Photo courtesy of Taiamai Tour: Taniwha Mihaka
I was at an event the other day and took my two boys with me. It was a beautiful event. When it was time to eat, my baby, who is eight, asked if he could go up and get some kai as according to him he was starving. Eight year olds seem to be always starving… Anyway I told him that he had to wait until we are told to go up. His reply was “but I’m a kid” and my reaction was “at this type of event kids wait till last to eat but you can come up with me”. Needless to say he looked very confused.
I thought about this more as the day went on and as I watched him at the event looking and learning as he negotiated cultural differences. I realized that in his world, which consists of being Māori and Cook Island, it means that kids come first. They eat first, get the best seats at events, and get the best bed options when staying over and attention they need from a range of people not just their parents. Coz in our world it definitely is taking my whole village to raise these children…..
It made me think about how we have to constantly negotiate and learn to navigate many cultural lines in order to fit into and embrace our ever changing culturally diverse society. There are both positive and negative experiences and I have never really thought about how this has actually occurred, until my baby bought it to my attention. Of course now I can think of many examples. I also thought about how we in many ways facilitate this navigation and negotiation ourselves whether directly or indirectly, positively or negatively. Below are some light hearted stories that come to mind.
1. When I took my big boy out of kura kaupapa Māori and put him into mainstream schooling he had to learn to navigate the Pākehā system very quickly. He was bought up in kohanga reo, so mainstream was extremely different for him. He couldn’t understand why at this kura they did not start with karakia and that they wore their shoes inside. Needless to say he took his shoes off everyday. This led to the teacher announcing that if other people wanted to do this they could. As the weeks went by, on picking him up after school I would see more and more shoes lined up outside the classroom.
2. My nephew and son went on a camp for a week. On return I asked how it was and they said they loved it, but my nephew’s only complaint was “Aunty, but they didn’t have any rice”. I broke into laughter and had to tell him that not everyone eats rice. He gave me that ‘what are you talking about?’ look. My nephew who is Cook Island/Tongan is used to having rice everyday in his house. My husband was the same – every day there needed to be rice or the meal was just not complete. In his family the orientation to becoming a true family member was your ability to cook rice, and not the rice cooker kind, it had to be with a pot and water using your finger as the unit of measurement.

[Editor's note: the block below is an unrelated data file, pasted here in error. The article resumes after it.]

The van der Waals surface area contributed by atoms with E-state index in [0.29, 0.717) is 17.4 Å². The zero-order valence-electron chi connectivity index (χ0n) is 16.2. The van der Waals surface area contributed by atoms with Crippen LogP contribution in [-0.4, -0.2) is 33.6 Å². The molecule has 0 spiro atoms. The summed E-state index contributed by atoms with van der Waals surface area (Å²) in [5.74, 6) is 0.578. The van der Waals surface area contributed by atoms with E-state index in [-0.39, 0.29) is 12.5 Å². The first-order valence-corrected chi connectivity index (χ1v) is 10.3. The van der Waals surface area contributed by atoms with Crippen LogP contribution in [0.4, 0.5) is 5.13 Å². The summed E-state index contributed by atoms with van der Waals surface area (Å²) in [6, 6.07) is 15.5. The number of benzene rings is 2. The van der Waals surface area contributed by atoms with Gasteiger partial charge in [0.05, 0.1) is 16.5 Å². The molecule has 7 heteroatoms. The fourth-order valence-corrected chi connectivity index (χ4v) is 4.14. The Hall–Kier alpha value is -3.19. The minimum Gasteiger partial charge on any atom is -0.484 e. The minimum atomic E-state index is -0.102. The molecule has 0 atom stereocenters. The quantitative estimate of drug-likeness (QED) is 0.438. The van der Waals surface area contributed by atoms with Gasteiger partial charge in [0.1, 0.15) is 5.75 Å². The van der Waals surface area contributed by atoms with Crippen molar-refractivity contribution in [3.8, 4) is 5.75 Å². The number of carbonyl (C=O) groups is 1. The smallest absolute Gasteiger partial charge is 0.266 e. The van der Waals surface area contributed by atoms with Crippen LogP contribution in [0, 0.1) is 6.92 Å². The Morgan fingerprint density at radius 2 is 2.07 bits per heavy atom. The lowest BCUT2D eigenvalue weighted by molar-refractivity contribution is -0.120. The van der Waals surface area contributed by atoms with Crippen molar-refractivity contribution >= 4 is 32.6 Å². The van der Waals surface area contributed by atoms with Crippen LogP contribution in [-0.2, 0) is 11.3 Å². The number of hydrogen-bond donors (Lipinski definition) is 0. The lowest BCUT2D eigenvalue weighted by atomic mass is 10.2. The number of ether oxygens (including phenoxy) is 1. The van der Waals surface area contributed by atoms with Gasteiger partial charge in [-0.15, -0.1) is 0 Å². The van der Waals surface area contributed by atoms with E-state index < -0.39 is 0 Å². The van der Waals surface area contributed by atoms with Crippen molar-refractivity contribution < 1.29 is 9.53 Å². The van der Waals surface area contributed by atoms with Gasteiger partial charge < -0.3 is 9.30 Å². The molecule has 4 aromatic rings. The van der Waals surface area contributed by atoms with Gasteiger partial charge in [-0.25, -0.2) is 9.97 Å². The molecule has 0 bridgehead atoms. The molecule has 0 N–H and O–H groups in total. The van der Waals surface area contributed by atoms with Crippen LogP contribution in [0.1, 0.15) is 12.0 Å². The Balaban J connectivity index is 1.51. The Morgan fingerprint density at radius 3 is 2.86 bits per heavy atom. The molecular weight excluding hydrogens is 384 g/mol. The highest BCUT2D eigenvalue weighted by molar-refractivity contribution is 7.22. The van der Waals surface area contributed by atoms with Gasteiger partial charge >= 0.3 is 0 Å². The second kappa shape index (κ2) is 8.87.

3. At the mainstream school my baby is at, I was one of the parents that made noises about setting up a Māori unit considering the high numbers of Māori students in attendance. After a couple of years and a number of meetings, which was supported, they now have a whānau unit up and running. This is a great thing right? Meetings were held to get parents to decide if their kids were going to be enrolled within the unit. I naturally thought of course yes, my baby would be in the whānau unit. But oh no, no, NO, my baby decided that he was not going to move thank you very much! and took all the liberties he could with reminding me that I didn’t even ask him. So after a bit of negotiating and using the “I am the parent” line, he won. Well that and my mother’s words that also echoed in my head around my big boy wanting to leave kura kaupapa and not forcing him to stay, as he might end up hating school and transferring that to his culture. So we decided to let my baby learn from his friends experience in the unit to see if he will enter next year. Here’s hoping…
Navigating cultural difference is an ongoing event. I am aware that I am still constantly navigating and negotiating cultural lines everyday. The biggest learning is still coming to terms with my own culture, like negotiating and navigating different iwi, different dialects, different protocols let alone other cultures I interact with everyday. The key for me though as I get older and hopefully wiser is the learning and reflecting, which in this busy world full of technology, constant noise (geez i feel old writing that) and being so dependent on time (got to get here, do this now or yesterday) it gets harder to fit the learning and reflecting in. That’s why I love it when you learn through the eyes of your children or those children around you as it quickly teaches you valuable and insightful lessons.
What did I take from today? Did I learn something?